Walt Whitman as Every Person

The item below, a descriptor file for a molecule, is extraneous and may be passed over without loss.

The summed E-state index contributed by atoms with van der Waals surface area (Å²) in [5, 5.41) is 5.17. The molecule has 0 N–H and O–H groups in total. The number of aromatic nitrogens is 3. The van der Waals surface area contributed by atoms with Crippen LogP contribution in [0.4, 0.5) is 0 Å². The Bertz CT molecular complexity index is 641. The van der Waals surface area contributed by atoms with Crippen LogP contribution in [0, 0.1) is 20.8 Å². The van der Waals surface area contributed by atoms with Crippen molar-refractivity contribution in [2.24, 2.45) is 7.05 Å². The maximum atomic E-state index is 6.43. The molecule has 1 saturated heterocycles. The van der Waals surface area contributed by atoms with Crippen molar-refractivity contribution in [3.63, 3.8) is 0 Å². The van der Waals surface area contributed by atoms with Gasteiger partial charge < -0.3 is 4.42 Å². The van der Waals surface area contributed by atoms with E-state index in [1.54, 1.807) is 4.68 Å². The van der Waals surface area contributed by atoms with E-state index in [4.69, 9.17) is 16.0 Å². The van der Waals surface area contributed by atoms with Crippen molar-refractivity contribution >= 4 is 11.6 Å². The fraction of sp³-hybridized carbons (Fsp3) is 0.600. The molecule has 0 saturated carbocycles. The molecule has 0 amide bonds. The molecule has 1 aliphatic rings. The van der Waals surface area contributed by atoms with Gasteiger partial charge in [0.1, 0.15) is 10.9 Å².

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Walt Whitman’s “Song of Myself” was rewritten repeatedly, not reaching its final form until 1881, nor did it have the title "Song of Myself," until the 1881 edition, (Whitman’s, 2009). Previous editions were titled "Poem of Walt Whitman, an American" and simply "Walt Whitman," (Whitman’s, 2009). “The poem's shifting title suggests something of what Whitman was about in this piece,” (Whitman’s, 2009). “This poem celebrates the poet’s self, but, while the ‘I’ is the poet himself, it is, at the same time, universalized,” (Song, 2009). In the very beginning of Walt Whitman’s “Song of Myself,” he says “I celebrate myself, and sing myself, And what I assume you shall assume, For every atom belonging to me as good belongs to you,” (Whitman, n.d.). In “Song of Myself,” Walt Whitman, “the specific individual” becomes instead the abstract "Myself," as the poem “explores the possibilities for communion between individuals, (Whitman’s, 2009). While "Song of Myself" is full of important details, “there are three key episodes that must be examined, (Whitman’s, 2009). The first of these “key episodes” is found in the sixth section of the poem, in which a child asks the narrator "What is the grass?" and the poet is forced to “explore his own use of symbolism and his inability to break things down to essential principles,” (Whitman’s, 2009). The grass in the child's hands becomes symbolic of the regeneration in nature, and of how things and people never truly die: “All goes onward and outward, nothing collapses,” (Whitman, n.d.). The grass also signifies a common bond that links people all over the United States together: “”Sprouting alike in broad zones and narrow zones, Growing among black folks as among white, Kanuck, Tuckahoe, Congressman, Cuff, I give them the same, I receive them the same,” (Whitman, n.d.). The second episode is the twenty-ninth bather in the eleventh
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